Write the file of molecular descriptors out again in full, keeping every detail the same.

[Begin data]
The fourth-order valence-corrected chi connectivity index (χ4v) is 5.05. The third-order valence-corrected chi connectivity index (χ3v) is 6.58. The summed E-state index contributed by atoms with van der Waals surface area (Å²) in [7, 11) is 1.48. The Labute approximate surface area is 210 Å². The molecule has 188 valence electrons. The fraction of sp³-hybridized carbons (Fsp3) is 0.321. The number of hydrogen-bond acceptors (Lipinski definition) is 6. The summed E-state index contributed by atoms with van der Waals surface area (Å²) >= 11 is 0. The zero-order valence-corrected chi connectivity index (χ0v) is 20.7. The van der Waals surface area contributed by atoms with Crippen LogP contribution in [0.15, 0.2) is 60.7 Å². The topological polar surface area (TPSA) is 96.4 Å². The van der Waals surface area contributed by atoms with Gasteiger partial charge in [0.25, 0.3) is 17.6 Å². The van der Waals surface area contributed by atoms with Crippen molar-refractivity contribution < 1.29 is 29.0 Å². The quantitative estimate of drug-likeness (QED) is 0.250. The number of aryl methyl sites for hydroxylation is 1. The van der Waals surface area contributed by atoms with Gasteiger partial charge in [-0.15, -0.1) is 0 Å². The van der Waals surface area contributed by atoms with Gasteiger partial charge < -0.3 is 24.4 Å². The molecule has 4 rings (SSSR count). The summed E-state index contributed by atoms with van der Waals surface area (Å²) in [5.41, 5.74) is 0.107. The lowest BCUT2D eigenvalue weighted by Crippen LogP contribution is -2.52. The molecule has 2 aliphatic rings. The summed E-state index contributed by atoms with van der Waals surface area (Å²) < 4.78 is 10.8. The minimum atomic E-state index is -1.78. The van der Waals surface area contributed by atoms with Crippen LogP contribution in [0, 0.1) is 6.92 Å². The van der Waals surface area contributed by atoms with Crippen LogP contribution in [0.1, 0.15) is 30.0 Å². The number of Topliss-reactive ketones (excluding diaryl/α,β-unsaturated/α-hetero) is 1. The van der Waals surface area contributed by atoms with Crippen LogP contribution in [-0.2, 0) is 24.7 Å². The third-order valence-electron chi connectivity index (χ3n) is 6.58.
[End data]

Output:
The fourth-order valence-corrected chi connectivity index (χ4v) is 5.05. The third-order valence-corrected chi connectivity index (χ3v) is 6.58. The summed E-state index contributed by atoms with van der Waals surface area (Å²) in [7, 11) is 1.48. The Labute approximate surface area is 210 Å². The molecule has 188 valence electrons. The fraction of sp³-hybridized carbons (Fsp3) is 0.321. The number of hydrogen-bond acceptors (Lipinski definition) is 6. The summed E-state index contributed by atoms with van der Waals surface area (Å²) >= 11 is 0. The zero-order valence-corrected chi connectivity index (χ0v) is 20.7. The van der Waals surface area contributed by atoms with Crippen LogP contribution in [0.15, 0.2) is 60.7 Å². The topological polar surface area (TPSA) is 96.4 Å². The van der Waals surface area contributed by atoms with Gasteiger partial charge in [0.25, 0.3) is 17.6 Å². The van der Waals surface area contributed by atoms with Crippen molar-refractivity contribution < 1.29 is 29.0 Å². The quantitative estimate of drug-likeness (QED) is 0.250. The number of aryl methyl sites for hydroxylation is 1. The van der Waals surface area contributed by atoms with Gasteiger partial charge in [-0.15, -0.1) is 0 Å². The van der Waals surface area contributed by atoms with Gasteiger partial charge < -0.3 is 24.4 Å². The molecule has 4 rings (SSSR count). The summed E-state index contributed by atoms with van der Waals surface area (Å²) in [5.41, 5.74) is 0.107. The lowest BCUT2D eigenvalue weighted by Crippen LogP contribution is -2.52. The molecule has 2 aliphatic rings. The summed E-state index contributed by atoms with van der Waals surface area (Å²) < 4.78 is 10.8. The minimum atomic E-state index is -1.78. The van der Waals surface area contributed by atoms with Crippen LogP contribution in [0, 0.1) is 6.92 Å². The van der Waals surface area contributed by atoms with Crippen LogP contribution in [0.1, 0.15) is 30.0 Å². The number of Topliss-reactive ketones (excluding diaryl/α,β-unsaturated/α-hetero) is 1. The van der Waals surface area contributed by atoms with Crippen LogP contribution in [-0.2, 0) is 24.7 Å². The third-order valence-electron chi connectivity index (χ3n) is 6.58.